Like many people in this room I was saddened last week to read the news of the passing of Jeremy Hutchinson at the age of 102. He was one of the greatest advocates at the criminal bar in the 20th Century. He was, of course, a founding member of the CBA. To mention just one of his many famous cases, he was junior counsel – led by Gerald Gardiner QC – in the Penguin Books case, which in many ways ushered in a new era: metaphorically as well as literally it marked the start of the 1960s. I never had the opportunity to see him in action myself but thankfully it is still possible to hear his beautiful voice. You can go to BBC i-Player and find his interview with Helena Kennedy three years ago in 2014, when he was only 99, in a series called “A Law Unto Themselves”. Lord Hutchinson of Lullington QC, to give him his formal title, was, in the best traditions of the criminal bar, a fearless advocate. He was prepared to stand up not only to the state in the form of the prosecution but also to stand up to judges when that was necessary.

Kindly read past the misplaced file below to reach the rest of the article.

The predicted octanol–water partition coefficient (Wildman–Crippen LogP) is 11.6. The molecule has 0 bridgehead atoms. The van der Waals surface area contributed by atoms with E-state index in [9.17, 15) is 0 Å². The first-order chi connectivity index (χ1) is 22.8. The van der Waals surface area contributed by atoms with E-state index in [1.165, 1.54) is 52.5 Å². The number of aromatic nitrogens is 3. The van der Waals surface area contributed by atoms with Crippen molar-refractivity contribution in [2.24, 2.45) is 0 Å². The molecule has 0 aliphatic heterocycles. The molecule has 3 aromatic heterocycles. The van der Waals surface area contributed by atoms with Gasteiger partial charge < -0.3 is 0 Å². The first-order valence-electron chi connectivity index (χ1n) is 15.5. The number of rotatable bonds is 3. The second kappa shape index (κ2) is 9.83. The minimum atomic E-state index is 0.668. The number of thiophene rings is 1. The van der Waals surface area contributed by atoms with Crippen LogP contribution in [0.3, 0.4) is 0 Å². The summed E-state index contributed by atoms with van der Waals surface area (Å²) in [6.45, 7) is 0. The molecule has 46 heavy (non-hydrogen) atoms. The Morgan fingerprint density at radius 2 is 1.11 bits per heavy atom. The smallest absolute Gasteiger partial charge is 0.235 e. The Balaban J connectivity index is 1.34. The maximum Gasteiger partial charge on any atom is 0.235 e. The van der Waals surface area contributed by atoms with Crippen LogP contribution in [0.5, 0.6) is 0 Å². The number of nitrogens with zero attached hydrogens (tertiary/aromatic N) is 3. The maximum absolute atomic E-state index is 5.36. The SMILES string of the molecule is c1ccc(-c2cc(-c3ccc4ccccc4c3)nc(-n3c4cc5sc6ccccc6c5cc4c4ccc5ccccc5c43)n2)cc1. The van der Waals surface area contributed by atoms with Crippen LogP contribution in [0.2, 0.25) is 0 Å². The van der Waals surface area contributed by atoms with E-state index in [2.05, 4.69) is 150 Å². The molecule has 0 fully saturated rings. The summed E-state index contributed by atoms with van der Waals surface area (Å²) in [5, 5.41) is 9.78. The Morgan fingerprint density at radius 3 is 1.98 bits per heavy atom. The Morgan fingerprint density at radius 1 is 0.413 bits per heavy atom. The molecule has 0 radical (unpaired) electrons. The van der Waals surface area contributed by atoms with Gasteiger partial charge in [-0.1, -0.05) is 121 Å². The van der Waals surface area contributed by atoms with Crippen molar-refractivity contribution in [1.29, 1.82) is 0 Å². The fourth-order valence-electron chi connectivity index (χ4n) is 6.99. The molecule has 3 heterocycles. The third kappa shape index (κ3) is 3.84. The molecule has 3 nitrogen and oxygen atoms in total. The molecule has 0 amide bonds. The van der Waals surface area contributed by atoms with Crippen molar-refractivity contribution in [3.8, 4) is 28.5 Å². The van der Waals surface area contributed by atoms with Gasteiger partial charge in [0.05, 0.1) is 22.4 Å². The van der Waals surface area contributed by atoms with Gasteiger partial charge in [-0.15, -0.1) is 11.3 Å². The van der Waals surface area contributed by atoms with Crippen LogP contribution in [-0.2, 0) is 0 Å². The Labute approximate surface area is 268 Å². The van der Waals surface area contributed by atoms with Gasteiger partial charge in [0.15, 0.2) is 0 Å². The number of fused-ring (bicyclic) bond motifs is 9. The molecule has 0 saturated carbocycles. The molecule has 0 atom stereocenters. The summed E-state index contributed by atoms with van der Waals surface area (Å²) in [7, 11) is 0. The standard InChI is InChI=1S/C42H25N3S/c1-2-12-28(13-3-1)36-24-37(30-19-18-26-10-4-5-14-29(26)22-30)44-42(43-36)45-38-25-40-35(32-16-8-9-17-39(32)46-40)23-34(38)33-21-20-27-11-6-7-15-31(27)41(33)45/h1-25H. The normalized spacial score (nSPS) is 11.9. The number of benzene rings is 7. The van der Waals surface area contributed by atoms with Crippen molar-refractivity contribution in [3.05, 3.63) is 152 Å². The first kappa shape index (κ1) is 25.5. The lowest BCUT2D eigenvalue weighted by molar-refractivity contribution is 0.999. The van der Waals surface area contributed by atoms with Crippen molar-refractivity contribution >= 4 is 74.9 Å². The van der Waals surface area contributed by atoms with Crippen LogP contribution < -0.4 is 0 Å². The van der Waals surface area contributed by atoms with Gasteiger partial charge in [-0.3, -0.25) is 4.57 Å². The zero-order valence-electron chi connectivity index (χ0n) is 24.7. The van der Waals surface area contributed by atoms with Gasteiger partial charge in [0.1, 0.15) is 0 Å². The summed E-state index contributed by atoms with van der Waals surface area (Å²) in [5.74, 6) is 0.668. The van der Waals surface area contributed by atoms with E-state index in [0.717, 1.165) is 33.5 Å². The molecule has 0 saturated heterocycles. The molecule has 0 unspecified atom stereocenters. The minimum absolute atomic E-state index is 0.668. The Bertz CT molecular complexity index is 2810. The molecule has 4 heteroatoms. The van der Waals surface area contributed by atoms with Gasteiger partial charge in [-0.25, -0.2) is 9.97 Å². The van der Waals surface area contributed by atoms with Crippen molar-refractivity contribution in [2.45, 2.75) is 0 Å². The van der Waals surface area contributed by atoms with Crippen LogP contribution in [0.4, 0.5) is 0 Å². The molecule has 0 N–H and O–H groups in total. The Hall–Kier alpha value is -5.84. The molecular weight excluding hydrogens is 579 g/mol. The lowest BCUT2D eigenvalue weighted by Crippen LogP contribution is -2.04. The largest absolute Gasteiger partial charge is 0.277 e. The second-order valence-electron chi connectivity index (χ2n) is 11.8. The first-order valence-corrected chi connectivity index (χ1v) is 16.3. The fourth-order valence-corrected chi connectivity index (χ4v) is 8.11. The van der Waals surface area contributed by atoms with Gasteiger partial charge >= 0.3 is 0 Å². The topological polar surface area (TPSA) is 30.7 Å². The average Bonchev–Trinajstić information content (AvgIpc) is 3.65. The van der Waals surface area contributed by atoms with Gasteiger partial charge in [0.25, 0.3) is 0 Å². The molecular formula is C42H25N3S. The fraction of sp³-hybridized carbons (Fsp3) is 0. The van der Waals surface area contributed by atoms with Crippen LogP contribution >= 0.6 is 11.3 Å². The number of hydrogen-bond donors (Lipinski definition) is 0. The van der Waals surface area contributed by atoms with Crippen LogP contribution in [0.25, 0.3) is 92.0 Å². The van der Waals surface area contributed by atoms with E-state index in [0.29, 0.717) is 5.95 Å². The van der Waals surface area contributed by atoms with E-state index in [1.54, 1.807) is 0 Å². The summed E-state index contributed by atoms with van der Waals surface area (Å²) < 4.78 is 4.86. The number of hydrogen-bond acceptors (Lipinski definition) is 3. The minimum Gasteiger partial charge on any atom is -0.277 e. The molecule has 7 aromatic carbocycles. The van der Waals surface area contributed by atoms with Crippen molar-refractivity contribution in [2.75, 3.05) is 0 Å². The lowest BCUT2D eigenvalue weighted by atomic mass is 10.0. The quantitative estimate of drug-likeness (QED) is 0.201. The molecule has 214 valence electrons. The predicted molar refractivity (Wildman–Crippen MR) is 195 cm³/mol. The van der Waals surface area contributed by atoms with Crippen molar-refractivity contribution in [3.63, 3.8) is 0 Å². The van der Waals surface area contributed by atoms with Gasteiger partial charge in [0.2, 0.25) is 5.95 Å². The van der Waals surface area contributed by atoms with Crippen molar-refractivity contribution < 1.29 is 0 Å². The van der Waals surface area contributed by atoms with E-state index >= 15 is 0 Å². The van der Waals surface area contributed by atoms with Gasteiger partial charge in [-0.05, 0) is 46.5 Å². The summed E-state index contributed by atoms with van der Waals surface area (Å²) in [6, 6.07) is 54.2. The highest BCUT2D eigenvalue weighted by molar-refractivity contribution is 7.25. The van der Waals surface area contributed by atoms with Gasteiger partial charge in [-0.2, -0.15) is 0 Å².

We are fortunate in this country to have an incorruptible judiciary. We are fortunate to have a fearless and independent criminal bar. We know that, even if we ourselves are never directly involved in the criminal justice system, if one of our fellow citizens is accused of a serious crime, they will have access to the best that the bar has to offer to defend them. We are also fortunate to have prosecutions conducted by advocates who must regard themselves as “ministers of justice.” We need you at the criminal bar to make our system of criminal justice work and to work fairly and efficiently in the interests of all concerned, including the public interest.